Sub Saharan Africa contains sixteen countries of the eighteen most undernourished countries worldwide. This is because that region registers a continually worsening per-capita production of food yearly. This is happening despite having the largest population predominantly practicing small scale farming, being the most hunger and poverty stricken region and being the continent that receives the most attention from the international community.
In low-income regions elsewhere in the world like Colombia and Asia , the introduction of fertilizer, high-yield seeds and small-scale irrigation that began in the mid-1960s boosted food productivity and opened the escape route from extreme poverty for huge populations. This agricultural takeoff in sub-Saharan is an urgent need and a possibility. This part of Africa faces a myriad of challenges that can only be resolved by introduction of new methods that can revamp agricultural production so as to enable the region cater for its immensely growing population. Sub-Saharan Africa experiences perennial droughts, animal and plant diseases, environmental degradation and climatic change, depletion on soil nutrients, soaring world food prices, political instabilities, pestilence and lack of personnel to help in revamping this important sector in the economy.
In this 21st century, The Rockefeller Foundation started a six-year program on improved crop varieties in Africa. This was based on specific pillars that have seen a major advancement in food security especially in East and South African countries. Cultivation of local talent in plant science, scientific development of more productive fertilizers and crops, modern farming methods, appropriate agricultural policies and getting government’ commitment on agriculture, creating conducive agricultural environments and irrigation were the main structures that were put in place to ensure the six-year plan was a success.
Through African agricultural research institutions, the idea of green revolution has been greatly boosted in the advancement of Norman Borlaug’s idea. Through institutions like the Alliance for a Green Revolution in Africa (AGRA) funded by the Bill & Melinda Gate Foundation, the Rockeffeler Foundation and other government sponsored institutions and universities, having African scientists have rolled their sleeves in the quest of this achievement.
Among the major achievements attained by this program, it has supported the development and release of more than one hundred new crop varieties, dozens of which is a breeding of a breakthrough rice variety that is proved equal to the challenges facing other rice farmers in Africa such as weeds, pests, weeds, drought and diseases that have hindered the rice farming for decades. Since the 1990s, new varieties have been developed including the New Rice for Africa or Nerica among others that are now been cultivated on more than 350 000 acres in the sub-Saharan African countries. These crop varieties have proved successful and sustainable in this hostile African environment.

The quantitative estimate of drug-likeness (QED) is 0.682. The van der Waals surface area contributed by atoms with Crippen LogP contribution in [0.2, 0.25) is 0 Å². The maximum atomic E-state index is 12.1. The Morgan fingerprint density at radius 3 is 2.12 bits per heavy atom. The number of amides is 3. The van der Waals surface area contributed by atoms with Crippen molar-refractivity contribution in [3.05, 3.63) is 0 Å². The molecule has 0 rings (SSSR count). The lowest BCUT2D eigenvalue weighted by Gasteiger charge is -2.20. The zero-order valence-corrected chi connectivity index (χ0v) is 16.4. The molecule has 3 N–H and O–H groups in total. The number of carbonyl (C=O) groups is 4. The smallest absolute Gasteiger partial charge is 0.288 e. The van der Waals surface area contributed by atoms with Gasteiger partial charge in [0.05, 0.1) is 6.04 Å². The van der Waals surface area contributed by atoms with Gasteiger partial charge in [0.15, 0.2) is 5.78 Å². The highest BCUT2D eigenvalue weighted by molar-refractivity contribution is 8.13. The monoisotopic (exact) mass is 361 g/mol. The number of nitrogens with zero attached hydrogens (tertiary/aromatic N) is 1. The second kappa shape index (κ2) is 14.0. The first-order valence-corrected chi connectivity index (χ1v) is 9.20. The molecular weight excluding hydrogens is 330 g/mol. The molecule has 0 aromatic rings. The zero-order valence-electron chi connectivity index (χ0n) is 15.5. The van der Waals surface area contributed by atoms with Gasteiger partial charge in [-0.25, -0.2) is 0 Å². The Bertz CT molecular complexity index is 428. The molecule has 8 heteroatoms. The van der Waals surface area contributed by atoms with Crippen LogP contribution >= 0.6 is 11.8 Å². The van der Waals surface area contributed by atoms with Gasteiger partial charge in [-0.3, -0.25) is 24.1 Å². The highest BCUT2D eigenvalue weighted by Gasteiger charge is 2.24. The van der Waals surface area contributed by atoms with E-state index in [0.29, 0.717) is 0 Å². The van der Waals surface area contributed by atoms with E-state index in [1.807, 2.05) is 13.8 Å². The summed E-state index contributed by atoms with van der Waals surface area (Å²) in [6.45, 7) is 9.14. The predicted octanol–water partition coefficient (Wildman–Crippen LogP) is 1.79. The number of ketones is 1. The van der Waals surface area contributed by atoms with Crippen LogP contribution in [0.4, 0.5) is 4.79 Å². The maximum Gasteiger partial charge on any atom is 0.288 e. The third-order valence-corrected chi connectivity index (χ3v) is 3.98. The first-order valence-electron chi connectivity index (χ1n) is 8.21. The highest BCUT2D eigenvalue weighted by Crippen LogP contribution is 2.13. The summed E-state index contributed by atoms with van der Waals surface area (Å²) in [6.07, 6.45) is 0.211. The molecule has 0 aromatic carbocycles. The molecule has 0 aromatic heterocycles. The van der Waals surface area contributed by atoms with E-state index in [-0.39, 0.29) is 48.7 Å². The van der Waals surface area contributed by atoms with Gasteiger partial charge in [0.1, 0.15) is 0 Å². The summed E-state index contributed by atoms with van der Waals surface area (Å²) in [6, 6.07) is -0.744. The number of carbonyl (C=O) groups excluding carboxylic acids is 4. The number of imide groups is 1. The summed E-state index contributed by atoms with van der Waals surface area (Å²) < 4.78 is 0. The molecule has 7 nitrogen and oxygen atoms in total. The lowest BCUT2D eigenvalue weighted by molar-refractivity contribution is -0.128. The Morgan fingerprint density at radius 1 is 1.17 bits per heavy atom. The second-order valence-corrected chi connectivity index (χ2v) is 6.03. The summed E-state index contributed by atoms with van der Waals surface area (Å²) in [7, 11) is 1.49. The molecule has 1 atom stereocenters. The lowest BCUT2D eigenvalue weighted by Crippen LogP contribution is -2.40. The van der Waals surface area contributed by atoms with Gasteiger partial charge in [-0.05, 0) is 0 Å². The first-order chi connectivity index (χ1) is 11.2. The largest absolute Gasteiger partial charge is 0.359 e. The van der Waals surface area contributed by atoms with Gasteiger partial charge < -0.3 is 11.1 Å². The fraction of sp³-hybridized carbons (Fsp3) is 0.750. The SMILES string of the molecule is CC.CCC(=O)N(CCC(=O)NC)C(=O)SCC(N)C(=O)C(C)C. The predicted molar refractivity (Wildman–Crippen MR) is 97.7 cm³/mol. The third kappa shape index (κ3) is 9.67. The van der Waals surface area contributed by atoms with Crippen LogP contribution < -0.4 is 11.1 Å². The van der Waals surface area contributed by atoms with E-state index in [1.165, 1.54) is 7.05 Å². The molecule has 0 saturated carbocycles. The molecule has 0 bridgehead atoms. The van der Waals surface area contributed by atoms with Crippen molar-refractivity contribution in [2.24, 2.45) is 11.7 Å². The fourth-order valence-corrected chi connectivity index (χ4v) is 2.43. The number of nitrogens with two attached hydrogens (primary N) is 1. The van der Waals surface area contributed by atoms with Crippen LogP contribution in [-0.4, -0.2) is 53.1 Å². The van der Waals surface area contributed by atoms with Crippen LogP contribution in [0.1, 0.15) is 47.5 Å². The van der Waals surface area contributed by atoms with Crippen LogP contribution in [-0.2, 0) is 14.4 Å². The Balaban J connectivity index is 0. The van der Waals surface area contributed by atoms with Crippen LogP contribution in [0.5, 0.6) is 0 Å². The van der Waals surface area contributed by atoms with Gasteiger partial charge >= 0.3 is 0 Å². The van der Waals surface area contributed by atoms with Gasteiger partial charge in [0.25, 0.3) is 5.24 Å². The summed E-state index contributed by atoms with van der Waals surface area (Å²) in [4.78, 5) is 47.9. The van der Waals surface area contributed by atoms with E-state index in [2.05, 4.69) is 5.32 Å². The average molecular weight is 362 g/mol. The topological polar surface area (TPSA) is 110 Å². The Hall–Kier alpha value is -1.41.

Nerica, besides its advantages in food supply and source of income, it has far-reaching social effects. It has a short growth cycle, weed, disease and pest resistant. However, the Nerica program has been beset by problems getting the rice into the hands of farmers, and to date the only success has been in Guinea where it currently accounts for 16% of rice cultivation
The introduction of the Green revolution in Africa has however faced challenges that have seen it less successful. Some of the major reasons stated as hindering the revolution include insecurity, widespread corruption, and lack of proper infrastructure, land partitioning, lack of knowledge and general lack of political good will from African governments to appreciate and incorporate agricultural biotechnology in their farming habits. Poor infrastructure has posed a challenge in that farmers in the remote areas can no longer access modern and high-yielding farm inputs that are resistant to the hostile environmental conditions. In Africa, there is a more diverse range of suitable crops that fits the climate and soils. This makes engineering of farm inputs difficult. Yet it is possible to develop these higher-yielding crops suitable to Africa’s diverse regions, especially if the region’s farmers become part of the breeding, testing and selection processes in the production path.
Additionally, Africa has fewer teams of trained scientist that are available to put the knowledge into practice for the purposes of large breeding programs. Division of land into small pieces has also hindered the progress of the revolution. These farms favor small scale farming instead of commercial farming.
To achieve their objectives, these foundations have given in to the need of developing genetically engineered seeds and recruitment and training of local African scientists familiar with circumstances on particular areas where they work so as to practice crop-breeding programs. The Rockeffeler foundation is currently supporting 25 crop breeding teams in various agricultural research institutes as well as training 35 to 40 masters’ students and 50 plant breeding doctoral students from Africa in different learning and research institutions in the world. The founders of this foundation, however, recognize that for a full-scale Green Revolution in Africa, there is need to educate more talent so as to multiply the number of output to the desired level.